Signs of ADHD in women and girls can include (Young, 2020):
- Having trouble paying attention
- Experiencing difficulties with academics
- Frequently losing things, making careless mistakes, or forgetting things
- Being chronically disorganized
- Having difficulty with time management
- Frequently feeling overwhelmed
- Lacking motivation
- Mood swings
- Depressed mood
- Low frustration tolerance
- Having trouble fitting in
- Low self-esteem
- Disordered eating
- Frequent car accidents
- Engaging in early and risky sexual activity
- Failing to reach potential
- Hyperactivity (always on the go, can’t sit still)
- Frequently bullied in school
- Behavioral problems and associated consequences (Magnus, 2020)
Is ADHD a disability? A complex question explained
Risks and consequences
Adult women with ADHD are at increased risk of some problematic outcomes. Proper diagnosis and treatment reduce the likelihood of such outcomes. Women and girls with unmanaged ADHD are at risk of (Young, 2020):
- Substance abuse and addiction
- Major depression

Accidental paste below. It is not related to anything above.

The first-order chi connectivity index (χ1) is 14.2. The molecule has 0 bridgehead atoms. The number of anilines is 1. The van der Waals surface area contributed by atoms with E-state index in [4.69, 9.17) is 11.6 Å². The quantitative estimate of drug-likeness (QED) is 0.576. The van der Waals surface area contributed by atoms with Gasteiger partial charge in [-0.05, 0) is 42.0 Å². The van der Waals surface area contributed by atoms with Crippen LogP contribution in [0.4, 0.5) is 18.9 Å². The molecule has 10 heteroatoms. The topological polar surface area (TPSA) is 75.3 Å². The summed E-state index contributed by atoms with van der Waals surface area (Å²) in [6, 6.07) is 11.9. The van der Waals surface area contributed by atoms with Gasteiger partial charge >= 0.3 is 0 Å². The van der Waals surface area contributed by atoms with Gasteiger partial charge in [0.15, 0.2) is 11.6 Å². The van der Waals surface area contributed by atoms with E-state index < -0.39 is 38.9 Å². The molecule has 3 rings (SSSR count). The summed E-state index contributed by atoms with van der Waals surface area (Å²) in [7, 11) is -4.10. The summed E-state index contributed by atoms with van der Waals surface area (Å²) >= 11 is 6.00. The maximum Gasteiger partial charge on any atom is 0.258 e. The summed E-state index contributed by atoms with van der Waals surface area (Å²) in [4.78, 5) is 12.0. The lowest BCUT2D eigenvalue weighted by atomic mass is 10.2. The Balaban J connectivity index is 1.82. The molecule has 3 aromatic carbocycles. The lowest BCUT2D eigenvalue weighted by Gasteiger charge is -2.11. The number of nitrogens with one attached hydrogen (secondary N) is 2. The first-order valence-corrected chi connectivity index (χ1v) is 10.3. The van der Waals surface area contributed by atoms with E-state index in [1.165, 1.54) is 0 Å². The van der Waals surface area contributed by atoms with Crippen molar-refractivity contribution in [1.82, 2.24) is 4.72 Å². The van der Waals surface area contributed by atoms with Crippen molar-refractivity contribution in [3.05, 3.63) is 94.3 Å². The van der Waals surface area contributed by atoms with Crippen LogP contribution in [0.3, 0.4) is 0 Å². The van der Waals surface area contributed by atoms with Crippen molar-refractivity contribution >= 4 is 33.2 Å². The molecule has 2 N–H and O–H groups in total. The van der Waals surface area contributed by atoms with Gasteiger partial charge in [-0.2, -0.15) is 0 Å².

- Anxiety disorders
- Sexually transmitted diseases
- Early pregnancies
- Difficulties holding jobs or achieving career advancement
- Trouble managing finances
- Parenting difficulties
- Trouble maintaining relationships
- Criminal activities or incarceration
- Headaches, stomachaches, and other pain
Treatment of ADHD
When ADHD is properly diagnosed and treated, the long-term outlook becomes much brighter. ADHD is typically treated with stimulant medications, including Ritalin (methylphenidate), Adderall (amphetamine salts), and related medications. Treatment with ADHD medications can have the following effects (Young, 2020):
- Reduces the rates of other mental health disorders
- Improves long-term outcomes for education and career
- Reduces rates of committing crimes
- Reduces rates of obesity
- Lowers rates of severe substance abuse
ADHD and depression: what’s the link?
There are also non-pharmacological treatment options that may help reduce negative outcomes. Research has shown that combining these with medication may provide the most impactful results. These treatment options include (Young, 2020):
- Cognitive-behavioral therapy (CBT)
- Occupational therapy and skills training
- Mindfulness interventions
- Family therapy